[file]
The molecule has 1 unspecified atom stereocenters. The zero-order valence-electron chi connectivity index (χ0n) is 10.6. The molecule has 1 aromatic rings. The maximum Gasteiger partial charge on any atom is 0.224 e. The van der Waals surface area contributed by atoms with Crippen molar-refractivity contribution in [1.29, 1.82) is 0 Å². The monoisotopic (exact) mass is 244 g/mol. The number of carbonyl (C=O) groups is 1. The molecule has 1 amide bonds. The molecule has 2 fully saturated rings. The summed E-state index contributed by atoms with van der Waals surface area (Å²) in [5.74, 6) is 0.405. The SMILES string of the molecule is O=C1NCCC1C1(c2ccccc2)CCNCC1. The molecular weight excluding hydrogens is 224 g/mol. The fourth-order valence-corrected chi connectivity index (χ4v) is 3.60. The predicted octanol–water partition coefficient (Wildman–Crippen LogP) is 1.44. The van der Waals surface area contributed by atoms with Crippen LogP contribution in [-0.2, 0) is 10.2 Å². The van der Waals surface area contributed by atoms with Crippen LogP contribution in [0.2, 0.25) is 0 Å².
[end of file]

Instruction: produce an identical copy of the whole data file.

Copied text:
The molecule has 1 unspecified atom stereocenters. The zero-order valence-electron chi connectivity index (χ0n) is 10.6. The molecule has 1 aromatic rings. The maximum Gasteiger partial charge on any atom is 0.224 e. The van der Waals surface area contributed by atoms with Crippen molar-refractivity contribution in [1.29, 1.82) is 0 Å². The monoisotopic (exact) mass is 244 g/mol. The number of carbonyl (C=O) groups is 1. The molecule has 1 amide bonds. The molecule has 2 fully saturated rings. The summed E-state index contributed by atoms with van der Waals surface area (Å²) in [5.74, 6) is 0.405. The SMILES string of the molecule is O=C1NCCC1C1(c2ccccc2)CCNCC1. The molecular weight excluding hydrogens is 224 g/mol. The fourth-order valence-corrected chi connectivity index (χ4v) is 3.60. The predicted octanol–water partition coefficient (Wildman–Crippen LogP) is 1.44. The van der Waals surface area contributed by atoms with Crippen LogP contribution in [-0.2, 0) is 10.2 Å². The van der Waals surface area contributed by atoms with Crippen LogP contribution in [0.2, 0.25) is 0 Å².